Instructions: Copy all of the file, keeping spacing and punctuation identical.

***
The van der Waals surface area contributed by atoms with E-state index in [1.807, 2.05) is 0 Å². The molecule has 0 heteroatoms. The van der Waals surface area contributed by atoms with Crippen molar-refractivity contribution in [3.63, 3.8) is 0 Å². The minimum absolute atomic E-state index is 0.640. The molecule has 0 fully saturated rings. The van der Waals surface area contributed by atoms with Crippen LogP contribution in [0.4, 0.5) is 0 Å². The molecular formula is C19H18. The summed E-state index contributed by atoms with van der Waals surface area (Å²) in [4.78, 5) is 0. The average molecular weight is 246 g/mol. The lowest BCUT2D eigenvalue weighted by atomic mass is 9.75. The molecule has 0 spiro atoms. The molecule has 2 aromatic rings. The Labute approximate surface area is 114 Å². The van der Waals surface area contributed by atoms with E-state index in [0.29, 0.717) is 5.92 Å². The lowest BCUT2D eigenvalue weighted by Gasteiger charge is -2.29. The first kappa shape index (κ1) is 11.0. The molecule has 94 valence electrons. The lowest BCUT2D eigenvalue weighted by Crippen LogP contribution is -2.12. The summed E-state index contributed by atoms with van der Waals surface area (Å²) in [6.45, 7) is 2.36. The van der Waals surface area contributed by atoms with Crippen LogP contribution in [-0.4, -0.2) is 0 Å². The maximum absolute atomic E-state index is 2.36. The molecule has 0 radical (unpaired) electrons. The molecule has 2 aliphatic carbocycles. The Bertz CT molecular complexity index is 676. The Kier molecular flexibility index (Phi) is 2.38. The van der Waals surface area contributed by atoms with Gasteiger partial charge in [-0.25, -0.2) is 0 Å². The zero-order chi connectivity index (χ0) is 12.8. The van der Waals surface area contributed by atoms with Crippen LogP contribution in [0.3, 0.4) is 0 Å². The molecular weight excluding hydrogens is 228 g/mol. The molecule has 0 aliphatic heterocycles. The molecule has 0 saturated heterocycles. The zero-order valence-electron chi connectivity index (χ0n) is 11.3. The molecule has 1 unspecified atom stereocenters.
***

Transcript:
The van der Waals surface area contributed by atoms with E-state index in [1.807, 2.05) is 0 Å². The molecule has 0 heteroatoms. The van der Waals surface area contributed by atoms with Crippen molar-refractivity contribution in [3.63, 3.8) is 0 Å². The minimum absolute atomic E-state index is 0.640. The molecule has 0 fully saturated rings. The van der Waals surface area contributed by atoms with Crippen LogP contribution in [0.4, 0.5) is 0 Å². The molecular formula is C19H18. The summed E-state index contributed by atoms with van der Waals surface area (Å²) in [4.78, 5) is 0. The average molecular weight is 246 g/mol. The lowest BCUT2D eigenvalue weighted by atomic mass is 9.75. The molecule has 0 spiro atoms. The molecule has 2 aromatic rings. The Labute approximate surface area is 114 Å². The van der Waals surface area contributed by atoms with E-state index in [0.29, 0.717) is 5.92 Å². The lowest BCUT2D eigenvalue weighted by Gasteiger charge is -2.29. The first kappa shape index (κ1) is 11.0. The molecule has 94 valence electrons. The lowest BCUT2D eigenvalue weighted by Crippen LogP contribution is -2.12. The summed E-state index contributed by atoms with van der Waals surface area (Å²) in [6.45, 7) is 2.36. The van der Waals surface area contributed by atoms with Crippen LogP contribution in [-0.4, -0.2) is 0 Å². The maximum absolute atomic E-state index is 2.36. The molecule has 0 radical (unpaired) electrons. The molecule has 2 aliphatic carbocycles. The Bertz CT molecular complexity index is 676. The Kier molecular flexibility index (Phi) is 2.38. The van der Waals surface area contributed by atoms with Gasteiger partial charge in [-0.25, -0.2) is 0 Å². The zero-order chi connectivity index (χ0) is 12.8. The van der Waals surface area contributed by atoms with Crippen LogP contribution in [0.3, 0.4) is 0 Å². The molecular weight excluding hydrogens is 228 g/mol. The molecule has 0 aliphatic heterocycles. The molecule has 0 saturated heterocycles. The zero-order valence-electron chi connectivity index (χ0n) is 11.3. The molecule has 1 unspecified atom stereocenters.